May 25 was a down day as supercells were unlikely across the Great Plains. I slept in and then I had lunch with Jason Persoff, M.D. who was staying in the same Topeka hotel. Jason was on yesterday's tornadic storms earlier than I and filmed several photogenic tornadoes. We ate at the Amarillo Grill in Topeka, and I tried to help Jason upload some video at Kinkos. My computer was acting strange, and Jason eventually had to upload through a local television station. His video was later shown on Fox
After Jason left for Denver (he planned on returning in a few days), I slowly meandered down to Wichita, Kansas on back roads. I always enjoy exploring scenic roads and small towns. This was an opportunity to take some landscape images. While driving by a field, I decided to stop and take some pictures of the cows. The whole herd of cows ?bulls (1V) converged on my location and took up a defensive posture (2V), occasionally snorting at me. They obviously did not like my presence. Virginia cattle usually just ignore people but these animals were mean. Maybe they knew about the steak I had for lunch. (A storm chase tradition after intercepting a tornado). Since the fence was rather flimsy, I decided to move on before the cows became too agitated.
This was a very frustrating day. I started in Wichita, Kansas and the forecast for supercells appeared to be marginal except for in Missouri or far southern Texas. I left early and drove to Oklahoma City where I had lunch at a truckstop and checked more weather data. The best area for photogenic tornadic storms would be in far southern Texas, beyond my reach. I decided to target the dryline in west Texas/Panhandle. The northerly extent of backed winds was between Childress and Abilene, Texas. This would be my target. The winds were veered through Oklahoma. I drove west on I-40. The surface winds were still veered and the sky was mainly overcast with mid layer stratus and Cu. At 3:35PM, I noticed a high-based tower (1V) forming just north of Eric, Oklahoma. The tower exploded and rain began to fall by 4:00PM. The storm (2V) was moving northwest as was near Elk City. A tornado watch was issued for central and western Oklahoma. Now I was in a dilemma. Do I follow the storm by me (in a tornado watch) or try for storms that were expected to form in a more favorable environment to the south? I didn't know why the SPC issued the tornado watch. I decided to try farther south. I drove to Childress, Texas and then south to intercept developing supercells northwest of Abilene. A tornado warning was issued for one of those storms. Unfortunately, I had to approach from the north and drive around the storm to see where the tornado would form. As I was getting into the correct position, the storm ejected a few large pieces of hail that cracked my windshield and then the storm died. I later found out a tornado was reported from the storm a few minutes before I arrived. Arrrghhh. I did see a pretty rainbow (3V) but no tornadoes or good storm structure. I later found out that the storm I left in western Oklahoma became a photogenic and long-lived supercell. Another Oklahoma storm formed a brief tornado that caught many chasers by surprise. I ended the day tired, hungry and frustrated in an Abilene Super 8 with a non-functioning Wi-Fi connection.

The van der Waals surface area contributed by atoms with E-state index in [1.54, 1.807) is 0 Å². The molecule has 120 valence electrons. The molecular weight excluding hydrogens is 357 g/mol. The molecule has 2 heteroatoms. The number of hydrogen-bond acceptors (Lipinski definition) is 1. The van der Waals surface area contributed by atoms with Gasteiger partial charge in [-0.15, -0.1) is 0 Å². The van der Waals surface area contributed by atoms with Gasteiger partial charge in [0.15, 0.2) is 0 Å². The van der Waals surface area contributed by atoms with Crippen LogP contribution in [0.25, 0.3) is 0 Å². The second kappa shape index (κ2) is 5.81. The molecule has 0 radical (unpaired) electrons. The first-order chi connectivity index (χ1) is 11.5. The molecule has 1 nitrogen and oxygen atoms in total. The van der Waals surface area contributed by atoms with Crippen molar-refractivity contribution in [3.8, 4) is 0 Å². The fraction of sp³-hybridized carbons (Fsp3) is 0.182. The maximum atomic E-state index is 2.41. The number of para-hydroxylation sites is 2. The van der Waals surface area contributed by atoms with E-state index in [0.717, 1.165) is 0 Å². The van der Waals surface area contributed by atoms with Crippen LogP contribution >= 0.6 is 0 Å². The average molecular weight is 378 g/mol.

I started the day in Abilene, Texas. After photographing some local wildflowers (pic #1 (1V),pic #2 (2V)), I had lunch at Joe Allen's Pit BBQ. The restaurant was suggested by Tim Vasquez' Storm Chase Handbook. The barbecue at this local favorite was absolutely amazing. I checked additional weather data at the Abilene library. Chances for severe weather were marginal. Storms were firing early and cooling the air with rain and clouds. I prefer isolated storms that fire in the late afternoon. I waited and a storm just north of Abilene became severe and produced a brief tornado. It died before I had a chance to intercept. By late afternoon, I decided that the chance for photogenic supercells was very low. I bagged the chase and headed back to Norman, Oklahoma. Of course, as soon as I leave, a supercell formed in the grunge south of Abilene. Oh well. I had to get in position for a potential severe weather outbreak later in the week. Along the way, I was able to relax and take some more landscape images including a turtle (3V) that I removed from the highway in north central Texas.
May 28 was a travel day as no severe weather was expected. There was a potential tornado outbreak for May 29 in an area from southern Nebraska to northern Oklahoma. My early target was Hutchinson, Kansas. I would be in position to go either north or south. I stopped in Guthrie, Oklahoma and had lunch at Granny Had One. They have great soup and sandwiches. Guthrie is a picturesque town with antique stores and Victorian architecture. The town was crowded with visitors attending a fiddler's convention. I explored a pharmacy museum and learned about the strange medicines (pic #1 (1V),pic #2 (2V), pic #3 (3V)) that were once given to patients. Many of the herbal medicines contained chemicals that actually gave benefit to patients with asthma and other ailments. I still think medicated cigarettes for asthma is a bit strange. I continued north, photographing wheat fields (4P) and other landscapes along the back roads of southern Kansas. I relaxed that evening and watched The Day After Tomorrow. It was opening night for the scientifically bankrupt but fun special effects extravaganza. I turned in early as the next day was expected to be a major tornado outbreak, and I needed to be well-rested and alert.
(V -- Video Still. P -- Scanned from slide. Fuji Velvia 50.)
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